With the imminent launch of BlackBerry 10 (BB10), independent research firm, Ovum, claimed the new software platform will provide a temporary boost in performance but no salvation for Research In Motion (RIM).
According to Ovum chief telecoms analyst, Jan Dawson, there are two major factors that have worked against RIM in the past two years: there has been a significant increase in employee-led rather than IT department-led smartphone buying, and individuals overwhelmingly choosing devices other than BlackBerry when they make buying decisions.
"RIM continues to face the twin demons of consumer-driven buying power and a chronic inability to appeal to mature market consumers. Both of these have depressed sales for RIM's devices, and neither is going away.
"There is nothing in what we've seen so far of BB10 that suggests it will conquer the second of these demons, and the first is utterly out of RIM's control," he said.
Dawson said RIM's intention for BlackBerry 10 is to be "the best BlackBerry for BlackBerry users" rather than something that will necessarily win converts from other platforms.
The point of differentiation that RIM has focused on -- better multitasking, productivity, email, contacts and calendar applications rather than a better gaming, content consumption or social networking experience -- confirm this.
"We can't fault RIM for wanting to hold onto its 80 million existing subscribers. For much of the last two years, the portion bought by upgrading customers has significantly outweighed the portion bought by converts, and this makes it all the more important for RIM to retain existing subscribers," he said.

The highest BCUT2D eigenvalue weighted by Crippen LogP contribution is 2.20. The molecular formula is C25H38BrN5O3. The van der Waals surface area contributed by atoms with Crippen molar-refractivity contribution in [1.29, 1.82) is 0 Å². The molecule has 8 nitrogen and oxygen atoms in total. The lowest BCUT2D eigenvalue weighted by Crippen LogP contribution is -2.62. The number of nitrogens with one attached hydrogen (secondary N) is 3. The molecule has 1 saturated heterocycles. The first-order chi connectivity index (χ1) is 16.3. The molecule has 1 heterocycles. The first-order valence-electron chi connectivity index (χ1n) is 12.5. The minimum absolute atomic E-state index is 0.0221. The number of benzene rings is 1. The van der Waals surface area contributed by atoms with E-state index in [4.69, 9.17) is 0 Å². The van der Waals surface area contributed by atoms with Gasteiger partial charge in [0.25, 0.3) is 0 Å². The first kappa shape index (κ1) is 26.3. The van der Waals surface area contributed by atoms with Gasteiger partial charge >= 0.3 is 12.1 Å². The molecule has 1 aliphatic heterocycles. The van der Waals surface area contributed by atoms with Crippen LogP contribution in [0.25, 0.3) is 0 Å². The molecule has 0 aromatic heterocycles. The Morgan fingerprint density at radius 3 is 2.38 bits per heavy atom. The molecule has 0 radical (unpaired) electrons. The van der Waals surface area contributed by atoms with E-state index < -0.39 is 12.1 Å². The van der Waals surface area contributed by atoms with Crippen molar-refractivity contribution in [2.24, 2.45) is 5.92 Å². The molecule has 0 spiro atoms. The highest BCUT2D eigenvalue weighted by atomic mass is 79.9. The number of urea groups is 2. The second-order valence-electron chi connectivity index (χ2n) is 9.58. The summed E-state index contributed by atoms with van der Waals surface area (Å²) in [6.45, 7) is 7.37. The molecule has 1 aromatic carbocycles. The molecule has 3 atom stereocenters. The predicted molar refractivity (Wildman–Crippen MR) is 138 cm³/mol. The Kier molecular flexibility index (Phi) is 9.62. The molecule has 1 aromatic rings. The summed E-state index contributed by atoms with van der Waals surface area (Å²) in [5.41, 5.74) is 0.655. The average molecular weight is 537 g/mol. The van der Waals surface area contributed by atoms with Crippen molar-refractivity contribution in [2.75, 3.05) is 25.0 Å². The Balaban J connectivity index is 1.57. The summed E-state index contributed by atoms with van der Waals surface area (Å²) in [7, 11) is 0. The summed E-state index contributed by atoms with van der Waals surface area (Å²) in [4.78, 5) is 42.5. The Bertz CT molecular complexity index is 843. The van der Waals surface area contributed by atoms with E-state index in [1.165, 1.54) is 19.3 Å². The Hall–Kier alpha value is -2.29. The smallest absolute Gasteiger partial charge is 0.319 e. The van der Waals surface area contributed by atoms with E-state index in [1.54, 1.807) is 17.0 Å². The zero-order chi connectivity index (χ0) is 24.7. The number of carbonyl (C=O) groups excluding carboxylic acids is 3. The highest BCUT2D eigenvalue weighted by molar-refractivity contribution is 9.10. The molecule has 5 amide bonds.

Despite the brief bump RIM will see from the launch of BB10, Ovum expects its decline to continue longer term.
"We don't expect a speedy exit from the market; with no debt, 80 million subscribers and profitability in the black in at least some recent quarters, the company can continue in this vein for years. But its glory days are past, and it is only a matter of time before it reaches a natural end," Dawson said.
In anticipation of the BB10, RIM has revamped its BlackBerry App World to become the new BlackBerry World storefront and include an extensive catalogue of songs, latest movies and TV shows. The music section will initially be available in 18 countries including A/NZ.
The company has also launched BlackBerry Partners for Enterprise to succeed the BlackBerry Alliance program and increase support to the enterprise software and services community.
Cisco, SAP, Box, Bloomberg, The Wall Street Journal, Truphone, and BigHand are just some of the companies whose applications, collectively used daily by millions of customers worldwide, will be available for BlackBerry 10 at launch.
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